Paul Moore was born in the Missouri Ozarks, raised in St. Louis, and eventually settled in the sand of central Florida. He calls each of these places home.
His inner mix of hillbilly river rat, lowlands daydreamer, sand road hermit, and reader of nineteenth-century history writers form the base of a non-elite education. These roots allow imagination to turn historic events into serendipitous thoughts. Those thoughts organize into stories, and stories become novels.
With the remedial help of a good critique group, and the birth of publishing companies that read a manuscript without asking first, “What are your credentials?”, he’s found a voice to share those stories.
Is it true that heroes are made, not born?
Otis McKinney, Dr. Henry Milton, an embattled Panamanian tribe, a failed baseball prospect, a dedicated cab driver, and the Asmudi family walk into a club … It sounds like the first line of a joke. This club is no joke. They’re playing for all the marbles.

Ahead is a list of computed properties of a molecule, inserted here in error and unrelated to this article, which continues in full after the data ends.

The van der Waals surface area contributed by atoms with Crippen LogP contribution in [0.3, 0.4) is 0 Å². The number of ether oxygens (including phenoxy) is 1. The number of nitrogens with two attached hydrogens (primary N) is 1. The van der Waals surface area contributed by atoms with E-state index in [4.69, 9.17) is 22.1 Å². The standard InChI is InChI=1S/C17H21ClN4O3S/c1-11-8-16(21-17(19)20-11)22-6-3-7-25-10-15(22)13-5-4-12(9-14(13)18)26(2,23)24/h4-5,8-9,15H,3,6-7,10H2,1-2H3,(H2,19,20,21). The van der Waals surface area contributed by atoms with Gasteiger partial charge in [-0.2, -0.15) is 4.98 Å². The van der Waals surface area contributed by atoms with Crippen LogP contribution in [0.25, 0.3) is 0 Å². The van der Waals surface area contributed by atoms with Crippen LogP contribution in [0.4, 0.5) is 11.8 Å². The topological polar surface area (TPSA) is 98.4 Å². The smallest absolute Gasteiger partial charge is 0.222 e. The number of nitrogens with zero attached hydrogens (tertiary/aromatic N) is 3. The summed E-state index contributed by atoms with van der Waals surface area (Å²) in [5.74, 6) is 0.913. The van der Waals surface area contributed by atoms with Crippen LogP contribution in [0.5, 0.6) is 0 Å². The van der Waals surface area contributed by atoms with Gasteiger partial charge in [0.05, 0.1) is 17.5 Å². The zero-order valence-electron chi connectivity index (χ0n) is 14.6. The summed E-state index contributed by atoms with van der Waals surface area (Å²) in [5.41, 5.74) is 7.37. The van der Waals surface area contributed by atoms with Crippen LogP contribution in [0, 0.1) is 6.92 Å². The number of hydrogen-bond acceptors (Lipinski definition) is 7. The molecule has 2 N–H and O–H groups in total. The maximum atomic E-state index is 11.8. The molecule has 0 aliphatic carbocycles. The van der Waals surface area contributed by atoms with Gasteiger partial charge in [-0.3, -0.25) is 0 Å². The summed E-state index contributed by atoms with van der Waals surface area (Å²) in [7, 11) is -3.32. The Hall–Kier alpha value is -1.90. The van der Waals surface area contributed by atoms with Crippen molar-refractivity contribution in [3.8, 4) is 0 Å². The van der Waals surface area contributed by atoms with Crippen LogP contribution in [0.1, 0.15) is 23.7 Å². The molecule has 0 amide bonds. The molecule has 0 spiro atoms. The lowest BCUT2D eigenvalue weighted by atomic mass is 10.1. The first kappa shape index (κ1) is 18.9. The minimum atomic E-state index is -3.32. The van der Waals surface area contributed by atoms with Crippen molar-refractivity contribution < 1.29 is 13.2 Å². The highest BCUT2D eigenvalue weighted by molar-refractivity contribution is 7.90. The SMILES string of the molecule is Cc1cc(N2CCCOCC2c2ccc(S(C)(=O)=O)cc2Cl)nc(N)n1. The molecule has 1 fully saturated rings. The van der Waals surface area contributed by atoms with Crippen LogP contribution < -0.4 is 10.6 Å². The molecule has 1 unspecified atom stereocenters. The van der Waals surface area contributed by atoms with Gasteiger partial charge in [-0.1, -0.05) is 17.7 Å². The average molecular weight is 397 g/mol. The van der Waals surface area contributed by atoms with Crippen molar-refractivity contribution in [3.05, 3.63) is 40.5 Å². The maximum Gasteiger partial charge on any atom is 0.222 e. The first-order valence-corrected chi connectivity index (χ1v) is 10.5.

This time, the enemy is human.
On a trip to spread his Grampy’s ashes in the Amazon, John Lockjaw Smith finds love, and a renewed sense of purpose, in the person of Willa Vernon, a lady haunted by her past association with a group of eugenic maniacs.
If you woke up one day and realized you had memories from more than seventy lives, fluid in every language you’d ever spoken, and recalled all the texts you’d ever read, would you wonder why?
Dr. Henry Milton has what looks like an easy assignment: he has twenty-four hours to evaluate the John Doe and refer him for processing. But John Doe has a timetable of his own.